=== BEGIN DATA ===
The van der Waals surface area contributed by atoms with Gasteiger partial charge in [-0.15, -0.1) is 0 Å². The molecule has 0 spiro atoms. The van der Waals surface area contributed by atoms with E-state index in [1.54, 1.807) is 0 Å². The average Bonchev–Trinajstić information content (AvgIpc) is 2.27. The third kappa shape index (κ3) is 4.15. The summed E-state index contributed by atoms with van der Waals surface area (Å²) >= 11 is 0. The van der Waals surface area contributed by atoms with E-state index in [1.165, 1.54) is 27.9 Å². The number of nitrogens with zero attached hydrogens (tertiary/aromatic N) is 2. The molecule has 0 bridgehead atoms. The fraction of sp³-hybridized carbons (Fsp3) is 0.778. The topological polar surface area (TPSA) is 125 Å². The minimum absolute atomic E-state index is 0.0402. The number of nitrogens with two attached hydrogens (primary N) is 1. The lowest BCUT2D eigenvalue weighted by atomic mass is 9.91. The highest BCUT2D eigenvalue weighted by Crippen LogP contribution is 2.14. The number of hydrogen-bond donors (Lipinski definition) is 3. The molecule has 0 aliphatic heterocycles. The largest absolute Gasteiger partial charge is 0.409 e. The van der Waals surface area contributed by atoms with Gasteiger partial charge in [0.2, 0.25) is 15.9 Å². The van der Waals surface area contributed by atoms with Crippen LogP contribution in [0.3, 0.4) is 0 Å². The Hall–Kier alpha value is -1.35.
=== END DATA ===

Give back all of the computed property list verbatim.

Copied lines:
The van der Waals surface area contributed by atoms with Gasteiger partial charge in [-0.15, -0.1) is 0 Å². The molecule has 0 spiro atoms. The van der Waals surface area contributed by atoms with E-state index in [1.54, 1.807) is 0 Å². The average Bonchev–Trinajstić information content (AvgIpc) is 2.27. The third kappa shape index (κ3) is 4.15. The summed E-state index contributed by atoms with van der Waals surface area (Å²) >= 11 is 0. The van der Waals surface area contributed by atoms with E-state index in [1.165, 1.54) is 27.9 Å². The number of nitrogens with zero attached hydrogens (tertiary/aromatic N) is 2. The molecule has 0 bridgehead atoms. The fraction of sp³-hybridized carbons (Fsp3) is 0.778. The topological polar surface area (TPSA) is 125 Å². The minimum absolute atomic E-state index is 0.0402. The number of nitrogens with two attached hydrogens (primary N) is 1. The lowest BCUT2D eigenvalue weighted by atomic mass is 9.91. The highest BCUT2D eigenvalue weighted by Crippen LogP contribution is 2.14. The number of hydrogen-bond donors (Lipinski definition) is 3. The molecule has 0 aliphatic heterocycles. The largest absolute Gasteiger partial charge is 0.409 e. The van der Waals surface area contributed by atoms with Gasteiger partial charge in [0.2, 0.25) is 15.9 Å². The van der Waals surface area contributed by atoms with Crippen LogP contribution in [0.3, 0.4) is 0 Å². The Hall–Kier alpha value is -1.35.